• Race-Based Traumatic Stress: Diversity Action Committee of the Academy of Cognitive & Behavioral Therapies: Lizbeth Gaona, Committee chair, California Baptist University; Mudita A. Bahadur, Independent Practice, Santa Monica, CA; Lisa Bolden, UCLA; Hollie Granato, UCLA; Brittany Hall, University of Texas Southwestern Medical Center; Jamie Schumpf, Yeshiva University; Janeé M. Steele, Walden University; Scott Waltman, Center for Dialectical and Cognitive Behavioral Therapies, San Antonio, TX
  • COVID for Kids, Richard Gallagher, NYU Langone Health

What Is Cognitive Behavior Therapy?

Cognitive Behavioral Therapy is a type of treatment that is based firmly on research findings.  It places emphasis on changing your cognitions (thoughts) or behaviors (actions) in order to effect change in how you feel. These approaches help people in achieving specific changes or goals.

Changes or goals might involve:

A way of acting: like smoking less or being more outgoing;
A way of feeling: like helping a person to be less scared, less depressed, or less anxious;
A way of thinking: like learning to problem-solve or get rid of self-defeating thoughts;
A way of dealing with physical or medical problems: like reducing back pain or helping a person stick to a doctor’s suggestions.

Cognitive behavioral therapists usually focus more on the current situation and its solution, rather than the past. They concentrate on a person’s views and beliefs about their life. CBT is an effective treatment for individuals, parents, children, couples, and families. The goal of CBT is to help people improve and gain more control over their lives by changing behaviors that don’t work well to ones that do.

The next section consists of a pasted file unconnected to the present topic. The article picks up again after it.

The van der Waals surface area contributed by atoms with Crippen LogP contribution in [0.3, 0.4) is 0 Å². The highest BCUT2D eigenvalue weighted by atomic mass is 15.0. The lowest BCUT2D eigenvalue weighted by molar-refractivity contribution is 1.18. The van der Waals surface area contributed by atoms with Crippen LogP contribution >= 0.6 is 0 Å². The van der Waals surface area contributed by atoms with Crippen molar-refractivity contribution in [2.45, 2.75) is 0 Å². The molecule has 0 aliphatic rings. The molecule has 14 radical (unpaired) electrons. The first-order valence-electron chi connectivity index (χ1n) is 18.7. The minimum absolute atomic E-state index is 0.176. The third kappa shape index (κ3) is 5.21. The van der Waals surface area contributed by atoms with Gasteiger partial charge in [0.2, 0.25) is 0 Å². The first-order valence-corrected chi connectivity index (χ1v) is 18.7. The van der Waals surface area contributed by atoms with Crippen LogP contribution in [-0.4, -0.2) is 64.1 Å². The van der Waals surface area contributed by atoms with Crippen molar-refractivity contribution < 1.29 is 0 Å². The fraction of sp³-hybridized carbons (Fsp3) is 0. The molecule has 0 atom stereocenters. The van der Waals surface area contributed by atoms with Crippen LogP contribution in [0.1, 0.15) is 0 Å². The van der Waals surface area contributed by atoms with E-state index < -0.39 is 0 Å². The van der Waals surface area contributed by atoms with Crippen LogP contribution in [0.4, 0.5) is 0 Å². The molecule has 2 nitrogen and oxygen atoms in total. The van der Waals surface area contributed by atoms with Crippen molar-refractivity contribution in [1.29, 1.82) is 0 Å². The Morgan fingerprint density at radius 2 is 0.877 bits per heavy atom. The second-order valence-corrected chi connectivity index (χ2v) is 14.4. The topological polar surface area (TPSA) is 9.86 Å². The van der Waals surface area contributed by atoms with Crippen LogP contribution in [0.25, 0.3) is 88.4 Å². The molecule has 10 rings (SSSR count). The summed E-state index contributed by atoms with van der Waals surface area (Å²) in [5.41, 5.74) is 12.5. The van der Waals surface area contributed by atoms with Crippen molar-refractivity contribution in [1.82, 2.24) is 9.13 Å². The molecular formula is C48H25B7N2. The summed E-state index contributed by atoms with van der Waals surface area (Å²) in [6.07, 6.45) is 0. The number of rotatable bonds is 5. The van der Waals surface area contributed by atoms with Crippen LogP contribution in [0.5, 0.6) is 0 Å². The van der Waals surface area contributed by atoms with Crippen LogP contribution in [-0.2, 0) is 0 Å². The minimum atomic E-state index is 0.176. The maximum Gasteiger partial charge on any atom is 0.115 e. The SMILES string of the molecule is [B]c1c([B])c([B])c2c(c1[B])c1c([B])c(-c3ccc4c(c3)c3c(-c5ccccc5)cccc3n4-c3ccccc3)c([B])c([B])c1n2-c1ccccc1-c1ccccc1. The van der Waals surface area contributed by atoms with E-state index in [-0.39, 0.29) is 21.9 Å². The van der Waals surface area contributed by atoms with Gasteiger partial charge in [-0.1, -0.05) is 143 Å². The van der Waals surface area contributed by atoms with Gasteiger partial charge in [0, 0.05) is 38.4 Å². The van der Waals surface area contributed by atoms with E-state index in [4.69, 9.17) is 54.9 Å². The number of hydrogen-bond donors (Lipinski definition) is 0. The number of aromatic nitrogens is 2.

How to Get Help

If you are looking for help, either for yourself or someone else, you may be tempted to call someone who advertises in a local publication or who comes up from a search of the Internet. You may, or may not, find a competent therapist in this manner. It is wise to check on the credentials of a psychotherapist. It is expected that competent therapists hold advanced academic degrees. They should be listed as members of professional organizations, such as the Association for Behavioral and Cognitive Therapies or the American Psychological Association. Of course, they should be licensed to practice in your state. You can find competent specialists who are affiliated with local universities or mental health facilities or who are listed on the websites of professional organizations. You may, of course, visit our website (www.abct.org) and click on “Find a CBT Therapist”

The Association for Behavioral and Cognitive Therapies (ABCT) is an interdisciplinary organization committed to the advancement of a scientific approach to the understanding and amelioration of problems of the human condition. These aims are achieved through the investigation and application of behavioral, cognitive, and other evidence-based principles to assessment, prevention, and treatment.